Shortly after midnight, with Mr. Mattis at the wheel, according to court filings, they drove in a tan minivan to a police precinct in Clinton Hill. After trying to persuade a bystander to throw a bottle that she was holding, Ms. Rahman got out of the van herself, walked toward an empty police patrol car that had already been damaged by protesters and threw the Molotov cocktail through its broken window before fleeing.
She and Mr. Mattis were arrested shortly afterward on Eastern Parkway in Brooklyn and held in jail for several days before they were released to home confinement.
It was a politically fraught moment after New York police officers had arrested hundreds of people during the protests, many on charges of disorderly conduct, resisting arrest and unlawful assembly. District attorneys said they would not prosecute many of the nonviolent cases.
Brooklyn federal prosecutors, then part of the Trump Justice Department, appealed twice to keep them behind bars, saying that the two lawyers had tried to incite others to similar attacks. But more than 50 former federal prosecutors signed a public letter urging the appeals court to reject the U.S. attorney’s office’s argument for detention, saying it contradicted settled bail law.
In June 2020, a grand jury returned an indictment against Mr. Mattis and Ms. Rahman that included seven counts, including arson, use of explosives and civil disorder.
In November 2021, after President Biden had taken office and new leadership had taken over in the Department of Justice, Ms. Rahman and Mr. Mattis each pleaded guilty to one count of possessing and making an incendiary device. Last June, those charges were dismissed as part of a deal with prosecutors, and both pleaded guilty to a count of conspiracy to commit arson.
At Ms. Rahman’s sentencing, Judge Cogan’s courtroom was packed with her friends and family. She faced up to five years under federal guidelines, and the government asked for 18 months to two years. Her lawyer, Peter Baldwin, asked the court to impose only supervised release, saying his client had experienced “a dangerous and reprehensible lapse of judgment.”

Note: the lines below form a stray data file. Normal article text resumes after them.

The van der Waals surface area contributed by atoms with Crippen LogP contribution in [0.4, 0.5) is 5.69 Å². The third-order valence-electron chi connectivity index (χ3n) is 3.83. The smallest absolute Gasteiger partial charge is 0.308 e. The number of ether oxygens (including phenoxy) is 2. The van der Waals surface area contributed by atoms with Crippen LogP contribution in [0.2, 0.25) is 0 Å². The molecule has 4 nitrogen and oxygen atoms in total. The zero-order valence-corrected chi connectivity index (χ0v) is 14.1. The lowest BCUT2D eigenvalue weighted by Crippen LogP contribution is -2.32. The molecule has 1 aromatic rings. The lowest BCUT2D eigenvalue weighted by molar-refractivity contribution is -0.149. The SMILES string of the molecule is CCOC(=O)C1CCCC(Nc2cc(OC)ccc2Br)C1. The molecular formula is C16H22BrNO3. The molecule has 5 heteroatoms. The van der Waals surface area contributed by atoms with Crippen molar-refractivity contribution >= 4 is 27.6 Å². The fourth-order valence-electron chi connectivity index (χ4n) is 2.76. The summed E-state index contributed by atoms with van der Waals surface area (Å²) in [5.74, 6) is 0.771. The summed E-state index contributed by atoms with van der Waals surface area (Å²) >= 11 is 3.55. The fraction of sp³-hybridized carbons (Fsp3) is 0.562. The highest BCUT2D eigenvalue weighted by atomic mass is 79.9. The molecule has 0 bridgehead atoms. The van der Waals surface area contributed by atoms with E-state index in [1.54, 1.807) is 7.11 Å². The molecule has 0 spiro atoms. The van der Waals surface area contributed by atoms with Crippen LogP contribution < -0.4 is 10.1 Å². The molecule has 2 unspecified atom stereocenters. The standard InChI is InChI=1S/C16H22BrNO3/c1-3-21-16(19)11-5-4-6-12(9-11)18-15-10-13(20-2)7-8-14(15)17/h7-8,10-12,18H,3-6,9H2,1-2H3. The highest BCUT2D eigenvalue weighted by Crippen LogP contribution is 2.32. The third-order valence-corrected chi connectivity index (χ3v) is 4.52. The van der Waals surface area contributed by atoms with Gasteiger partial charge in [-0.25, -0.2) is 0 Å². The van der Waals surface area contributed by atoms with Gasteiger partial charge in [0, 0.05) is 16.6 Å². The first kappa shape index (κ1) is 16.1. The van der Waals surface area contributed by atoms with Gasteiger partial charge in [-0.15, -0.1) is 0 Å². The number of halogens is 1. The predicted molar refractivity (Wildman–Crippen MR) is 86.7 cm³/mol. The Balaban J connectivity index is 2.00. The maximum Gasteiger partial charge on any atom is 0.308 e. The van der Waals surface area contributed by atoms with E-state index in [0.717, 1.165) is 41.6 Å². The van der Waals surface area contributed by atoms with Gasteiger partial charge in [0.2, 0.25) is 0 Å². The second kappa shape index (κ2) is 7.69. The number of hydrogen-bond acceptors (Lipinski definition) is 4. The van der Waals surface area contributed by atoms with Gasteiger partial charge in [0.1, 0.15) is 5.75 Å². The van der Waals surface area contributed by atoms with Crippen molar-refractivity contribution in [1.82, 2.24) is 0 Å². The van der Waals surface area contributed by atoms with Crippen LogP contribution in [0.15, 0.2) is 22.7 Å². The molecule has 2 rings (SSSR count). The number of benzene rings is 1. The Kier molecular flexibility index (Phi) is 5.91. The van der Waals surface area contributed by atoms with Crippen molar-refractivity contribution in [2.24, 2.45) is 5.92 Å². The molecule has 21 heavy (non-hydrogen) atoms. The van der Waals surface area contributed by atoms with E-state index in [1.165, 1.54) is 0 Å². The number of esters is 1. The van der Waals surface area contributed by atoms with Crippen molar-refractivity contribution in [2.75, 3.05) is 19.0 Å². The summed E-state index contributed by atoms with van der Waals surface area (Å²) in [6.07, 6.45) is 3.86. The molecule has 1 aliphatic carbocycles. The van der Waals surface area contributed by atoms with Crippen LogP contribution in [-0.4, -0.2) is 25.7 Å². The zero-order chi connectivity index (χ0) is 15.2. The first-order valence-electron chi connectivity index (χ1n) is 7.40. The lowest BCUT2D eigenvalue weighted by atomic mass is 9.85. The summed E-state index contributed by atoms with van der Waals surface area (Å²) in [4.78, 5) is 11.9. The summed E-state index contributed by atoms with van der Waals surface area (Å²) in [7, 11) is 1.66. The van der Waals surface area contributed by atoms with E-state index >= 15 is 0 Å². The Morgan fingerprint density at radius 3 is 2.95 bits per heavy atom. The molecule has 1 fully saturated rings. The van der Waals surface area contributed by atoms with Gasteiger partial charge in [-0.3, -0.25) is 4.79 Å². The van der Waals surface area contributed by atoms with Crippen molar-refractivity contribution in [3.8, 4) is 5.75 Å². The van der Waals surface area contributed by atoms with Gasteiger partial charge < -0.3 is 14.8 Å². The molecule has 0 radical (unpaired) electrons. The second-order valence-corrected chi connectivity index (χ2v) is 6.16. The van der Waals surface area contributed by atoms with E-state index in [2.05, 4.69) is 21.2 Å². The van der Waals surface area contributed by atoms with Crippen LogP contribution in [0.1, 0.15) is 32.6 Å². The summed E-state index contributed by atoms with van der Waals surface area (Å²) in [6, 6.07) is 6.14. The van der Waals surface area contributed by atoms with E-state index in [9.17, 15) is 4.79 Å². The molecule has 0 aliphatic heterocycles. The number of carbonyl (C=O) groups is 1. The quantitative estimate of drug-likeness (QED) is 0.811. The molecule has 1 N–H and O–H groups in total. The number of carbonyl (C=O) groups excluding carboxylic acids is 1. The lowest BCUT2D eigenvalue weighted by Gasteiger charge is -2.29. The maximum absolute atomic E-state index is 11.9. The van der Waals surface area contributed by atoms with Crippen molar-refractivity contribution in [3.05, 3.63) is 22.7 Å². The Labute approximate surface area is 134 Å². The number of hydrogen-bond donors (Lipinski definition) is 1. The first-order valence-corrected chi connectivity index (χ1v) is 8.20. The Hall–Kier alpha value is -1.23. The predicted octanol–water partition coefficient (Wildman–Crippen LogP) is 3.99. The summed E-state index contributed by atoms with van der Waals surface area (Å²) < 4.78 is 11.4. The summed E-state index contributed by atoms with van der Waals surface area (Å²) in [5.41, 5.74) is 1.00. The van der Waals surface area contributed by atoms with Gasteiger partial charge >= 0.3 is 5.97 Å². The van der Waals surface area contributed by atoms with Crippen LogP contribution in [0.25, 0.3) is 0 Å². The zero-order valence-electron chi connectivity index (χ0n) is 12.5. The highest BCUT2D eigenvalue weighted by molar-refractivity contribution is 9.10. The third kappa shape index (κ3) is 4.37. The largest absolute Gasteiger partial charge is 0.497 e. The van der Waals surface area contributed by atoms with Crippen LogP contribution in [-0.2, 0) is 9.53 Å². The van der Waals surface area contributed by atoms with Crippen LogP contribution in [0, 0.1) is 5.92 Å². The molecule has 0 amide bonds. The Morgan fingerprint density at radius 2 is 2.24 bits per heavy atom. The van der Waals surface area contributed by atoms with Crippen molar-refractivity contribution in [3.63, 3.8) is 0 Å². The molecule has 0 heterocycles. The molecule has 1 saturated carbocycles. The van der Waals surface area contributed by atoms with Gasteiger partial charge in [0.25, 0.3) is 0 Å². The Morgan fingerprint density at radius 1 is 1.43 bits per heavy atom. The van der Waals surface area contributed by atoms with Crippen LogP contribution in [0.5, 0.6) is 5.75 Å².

“Urooj’s emotions, her anger, her despair, her rage, got the better of her,” he told the judge. Since the incident, Ms. Rahman had been in therapy and Alcoholics Anonymous, Mr. Baldwin said. “She will be a productive and law-abiding member of society.”
Ms. Rahman was born in Pakistan and grew up in Bay Ridge, Brooklyn; she graduated from Fordham Law School and had always been drawn to public interest work, a commitment for which Judge Cogan praised her.
When she addressed the court, Ms. Rahman cried as she spoke about her mother’s grief. “I don’t think there are enough words to express my sorrow and regret,” she told the court. “My sole intention was to lend my voice to other New Yorkers in the pursuit of justice. I completely lost my way in the emotions of the night.”
She is to report to federal prison in Connecticut on Tuesday.
Mr. Mattis has already spent nearly a month in jail, has taken a leadership role in his Alcoholics Anonymous chapter and is at no risk of reoffending, his lawyers said in the memorandum to the judge.
Ms. Shroff, his defense attorney, told the judge how Mr. Mattis, the son of immigrants from Jamaica and St. Vincent, grew up in a chaotic home. Though early on he struggled academically, he went on to graduate from boarding school, then attended Princeton University and New York University’s law school.
When he was in his second year of law school, his father, Kingcolinford Mattis, was stabbed to death during a robbery in St. Vincent. His son used alcohol to dull his pain, Ms. Shroff wrote.
After law school, when he took a job at a law firm in 2016, he was often late or absent, court documents said. His yearslong dependency on alcohol worsened. He was asked to leave the firm just as his mother was diagnosed with uterine cancer and became her primary caregiver until her death in 2019, even as he worked at another firm.
After she died, Mr. Mattis took over her role as the foster parent for the three children he is now in the process of trying to adopt. He is also the primary caretaker for his 15-year-old nephew.
Shortly after the pandemic hit in March 2020 and Mr. Mattis was furloughed, his drinking increased, according to court filings.
On May 29, 2020, hours before he joined the protests, Mr. Mattis watched the video of Mr. Floyd’s murder for the first time and began to cry.
Within hours, court records said, Mr. Mattis was driving the minivan quickly away from the burning police sedan with open bottles of Bud Light, a funnel, a half-full red gas can and rolls of toilet paper.